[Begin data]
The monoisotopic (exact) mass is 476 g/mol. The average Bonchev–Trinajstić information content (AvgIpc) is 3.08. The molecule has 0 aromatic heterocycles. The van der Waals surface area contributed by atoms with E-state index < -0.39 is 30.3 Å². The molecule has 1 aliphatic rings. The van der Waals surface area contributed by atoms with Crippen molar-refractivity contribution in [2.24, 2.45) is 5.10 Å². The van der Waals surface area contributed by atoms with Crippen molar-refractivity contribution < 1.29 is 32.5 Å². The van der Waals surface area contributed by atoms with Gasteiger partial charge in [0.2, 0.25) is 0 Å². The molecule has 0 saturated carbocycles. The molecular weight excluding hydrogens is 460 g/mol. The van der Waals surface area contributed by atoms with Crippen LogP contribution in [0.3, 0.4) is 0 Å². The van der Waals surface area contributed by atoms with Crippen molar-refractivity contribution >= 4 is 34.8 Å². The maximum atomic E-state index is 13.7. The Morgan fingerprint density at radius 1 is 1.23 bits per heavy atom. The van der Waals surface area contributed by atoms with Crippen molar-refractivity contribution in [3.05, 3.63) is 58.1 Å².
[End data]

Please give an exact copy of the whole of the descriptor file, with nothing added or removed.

The monoisotopic (exact) mass is 476 g/mol. The average Bonchev–Trinajstić information content (AvgIpc) is 3.08. The molecule has 0 aromatic heterocycles. The van der Waals surface area contributed by atoms with E-state index < -0.39 is 30.3 Å². The molecule has 1 aliphatic rings. The van der Waals surface area contributed by atoms with Crippen molar-refractivity contribution in [2.24, 2.45) is 5.10 Å². The van der Waals surface area contributed by atoms with Crippen molar-refractivity contribution < 1.29 is 32.5 Å². The van der Waals surface area contributed by atoms with Gasteiger partial charge in [0.2, 0.25) is 0 Å². The molecule has 0 saturated carbocycles. The molecular weight excluding hydrogens is 460 g/mol. The van der Waals surface area contributed by atoms with Crippen LogP contribution in [0.3, 0.4) is 0 Å². The van der Waals surface area contributed by atoms with Crippen molar-refractivity contribution >= 4 is 34.8 Å². The maximum atomic E-state index is 13.7. The Morgan fingerprint density at radius 1 is 1.23 bits per heavy atom. The van der Waals surface area contributed by atoms with Crippen molar-refractivity contribution in [3.05, 3.63) is 58.1 Å².